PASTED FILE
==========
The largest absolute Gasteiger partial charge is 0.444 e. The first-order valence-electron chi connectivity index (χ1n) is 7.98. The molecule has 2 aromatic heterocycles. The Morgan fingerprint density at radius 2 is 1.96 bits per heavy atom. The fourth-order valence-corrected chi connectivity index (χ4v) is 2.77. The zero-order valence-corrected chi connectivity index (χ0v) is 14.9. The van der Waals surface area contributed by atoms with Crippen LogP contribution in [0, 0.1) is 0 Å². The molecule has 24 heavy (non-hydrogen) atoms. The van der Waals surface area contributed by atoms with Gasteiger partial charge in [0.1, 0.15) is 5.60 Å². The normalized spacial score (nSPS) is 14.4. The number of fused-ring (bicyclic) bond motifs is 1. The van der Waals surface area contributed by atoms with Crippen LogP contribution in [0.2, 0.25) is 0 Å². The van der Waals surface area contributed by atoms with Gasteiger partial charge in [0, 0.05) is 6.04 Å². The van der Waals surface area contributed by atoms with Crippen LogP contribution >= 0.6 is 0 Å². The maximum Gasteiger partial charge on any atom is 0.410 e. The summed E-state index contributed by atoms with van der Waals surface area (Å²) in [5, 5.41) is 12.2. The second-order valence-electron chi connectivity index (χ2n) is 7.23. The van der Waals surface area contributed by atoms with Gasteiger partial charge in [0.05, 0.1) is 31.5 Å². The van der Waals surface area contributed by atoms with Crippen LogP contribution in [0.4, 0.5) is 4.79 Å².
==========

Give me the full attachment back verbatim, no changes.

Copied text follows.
The largest absolute Gasteiger partial charge is 0.444 e. The first-order valence-electron chi connectivity index (χ1n) is 7.98. The molecule has 2 aromatic heterocycles. The Morgan fingerprint density at radius 2 is 1.96 bits per heavy atom. The fourth-order valence-corrected chi connectivity index (χ4v) is 2.77. The zero-order valence-corrected chi connectivity index (χ0v) is 14.9. The van der Waals surface area contributed by atoms with Crippen LogP contribution in [0, 0.1) is 0 Å². The molecule has 24 heavy (non-hydrogen) atoms. The van der Waals surface area contributed by atoms with Gasteiger partial charge in [0.1, 0.15) is 5.60 Å². The normalized spacial score (nSPS) is 14.4. The number of fused-ring (bicyclic) bond motifs is 1. The van der Waals surface area contributed by atoms with Crippen LogP contribution in [0.2, 0.25) is 0 Å². The van der Waals surface area contributed by atoms with Gasteiger partial charge in [0, 0.05) is 6.04 Å². The van der Waals surface area contributed by atoms with Crippen LogP contribution >= 0.6 is 0 Å². The maximum Gasteiger partial charge on any atom is 0.410 e. The summed E-state index contributed by atoms with van der Waals surface area (Å²) in [5, 5.41) is 12.2. The second-order valence-electron chi connectivity index (χ2n) is 7.23. The van der Waals surface area contributed by atoms with Gasteiger partial charge in [0.05, 0.1) is 31.5 Å². The van der Waals surface area contributed by atoms with Crippen LogP contribution in [0.4, 0.5) is 4.79 Å².